Transfer of these type of protocols to a downstream level production may ultimately result in a non-ideal protocol in the best case, till a non-feasible protocol in most of the cases.

What factors most cause protein expression biotech startups to fail?

TD: Manufacturing a recombinant protein is a key factor in the success of the company. When problems relating to productivity, stability and reproducibility are evident at early stages of the process, it is important not to dismiss them and assume that this issue will be resolved at a later stage, by a CMO or a CRO. We believe that a company should put more resources at an early stage, in order to establish the procedures involved in the production of an active and soluble recombinant protein. Understanding the biology of the protein and how it behaves under different expression and purification conditions gives us better chance of overcoming these problems at the manufacturing stage. Too often we see companies that look at manufacturing as a simple way to resolve issues, calculating feasibility by guesstimated productivity, prioritizing other major issues while postponing the actual production optimization to a later stage. We often see that when the time comes and a company needs to deliver, the manufacturing process is the rate-limiting step, and in many cases, timing is everything.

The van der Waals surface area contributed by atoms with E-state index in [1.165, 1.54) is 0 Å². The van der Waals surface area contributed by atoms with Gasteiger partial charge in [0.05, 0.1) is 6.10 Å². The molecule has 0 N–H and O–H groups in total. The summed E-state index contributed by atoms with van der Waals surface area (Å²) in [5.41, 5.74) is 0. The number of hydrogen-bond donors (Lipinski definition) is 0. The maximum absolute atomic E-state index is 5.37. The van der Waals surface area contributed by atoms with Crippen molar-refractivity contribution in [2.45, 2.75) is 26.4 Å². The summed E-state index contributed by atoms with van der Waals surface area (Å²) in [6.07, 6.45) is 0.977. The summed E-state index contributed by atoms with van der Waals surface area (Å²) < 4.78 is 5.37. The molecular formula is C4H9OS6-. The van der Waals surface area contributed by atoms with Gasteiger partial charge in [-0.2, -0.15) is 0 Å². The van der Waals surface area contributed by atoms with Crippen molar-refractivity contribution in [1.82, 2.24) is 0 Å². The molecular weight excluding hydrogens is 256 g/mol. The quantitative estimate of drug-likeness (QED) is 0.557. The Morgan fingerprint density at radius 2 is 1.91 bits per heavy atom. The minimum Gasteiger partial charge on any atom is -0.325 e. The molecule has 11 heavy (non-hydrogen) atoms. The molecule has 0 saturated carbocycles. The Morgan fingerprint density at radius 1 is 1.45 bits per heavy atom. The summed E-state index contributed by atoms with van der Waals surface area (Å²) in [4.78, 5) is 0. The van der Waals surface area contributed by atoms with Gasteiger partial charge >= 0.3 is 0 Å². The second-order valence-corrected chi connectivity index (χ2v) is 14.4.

How can understanding the technologies and processes behind successful protein production labs advance the work of bioprocess professionals?

TD: As in many fields, experience is a key factor in solving recombinant protein production problems. Procedures and solutions that took many years to develop are now available as a toolbox in experienced facilities, and can be utilized for a family of problems. Despite the fact that no two proteins are alike, an experienced production lab can deliver better and faster understanding of the problem, and supply more options to try to resolve the problem.

ML: There is not a unique way to purify a protein target. Each purification project must be adapted to start material and final needs. And the goal to success will depend on:

  • Selection or optimization of the best source or best expression conditions (this topic will be discussed by Tsafi during the seminar).
  • Selection and optimization of the most appropriate technique for each step.
  • A good understanding of the protein needs in terms buffer conditions, additives, storing conditions, etc. (last two items will be covered during Mario's talk).
  • Which type of chromatography resin provides the desired performance?
  • How can we select and link chromatography techniques?
  • Every technique offers a balance between resolution, capacity, speed and recovery. So, our seminar will show you that resins should be selected to meet the objectives of each purification step.